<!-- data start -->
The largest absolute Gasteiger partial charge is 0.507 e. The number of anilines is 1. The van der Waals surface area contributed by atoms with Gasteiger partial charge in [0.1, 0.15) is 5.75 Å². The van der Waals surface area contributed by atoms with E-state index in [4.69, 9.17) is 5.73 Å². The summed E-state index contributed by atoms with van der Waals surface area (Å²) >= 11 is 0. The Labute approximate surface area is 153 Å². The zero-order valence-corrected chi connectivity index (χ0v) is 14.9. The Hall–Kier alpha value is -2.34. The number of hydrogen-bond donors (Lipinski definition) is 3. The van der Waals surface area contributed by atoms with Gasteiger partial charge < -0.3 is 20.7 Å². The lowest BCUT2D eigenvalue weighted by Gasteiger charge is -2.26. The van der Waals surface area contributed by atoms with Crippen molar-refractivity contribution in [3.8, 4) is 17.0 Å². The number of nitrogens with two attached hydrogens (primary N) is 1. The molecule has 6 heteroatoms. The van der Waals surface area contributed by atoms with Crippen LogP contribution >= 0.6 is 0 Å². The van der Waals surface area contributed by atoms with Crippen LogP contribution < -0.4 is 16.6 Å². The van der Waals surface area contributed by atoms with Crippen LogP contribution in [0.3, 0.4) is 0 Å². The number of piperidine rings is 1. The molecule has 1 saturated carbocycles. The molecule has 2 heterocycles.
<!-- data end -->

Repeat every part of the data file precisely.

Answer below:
The largest absolute Gasteiger partial charge is 0.507 e. The number of anilines is 1. The van der Waals surface area contributed by atoms with Gasteiger partial charge in [0.1, 0.15) is 5.75 Å². The van der Waals surface area contributed by atoms with E-state index in [4.69, 9.17) is 5.73 Å². The summed E-state index contributed by atoms with van der Waals surface area (Å²) >= 11 is 0. The Labute approximate surface area is 153 Å². The zero-order valence-corrected chi connectivity index (χ0v) is 14.9. The Hall–Kier alpha value is -2.34. The number of hydrogen-bond donors (Lipinski definition) is 3. The van der Waals surface area contributed by atoms with Gasteiger partial charge < -0.3 is 20.7 Å². The lowest BCUT2D eigenvalue weighted by Gasteiger charge is -2.26. The van der Waals surface area contributed by atoms with Crippen molar-refractivity contribution in [3.8, 4) is 17.0 Å². The number of nitrogens with two attached hydrogens (primary N) is 1. The molecule has 6 heteroatoms. The van der Waals surface area contributed by atoms with Crippen LogP contribution >= 0.6 is 0 Å². The van der Waals surface area contributed by atoms with Crippen LogP contribution < -0.4 is 16.6 Å². The van der Waals surface area contributed by atoms with Crippen LogP contribution in [0.3, 0.4) is 0 Å². The number of piperidine rings is 1. The molecule has 1 saturated carbocycles. The molecule has 2 heterocycles.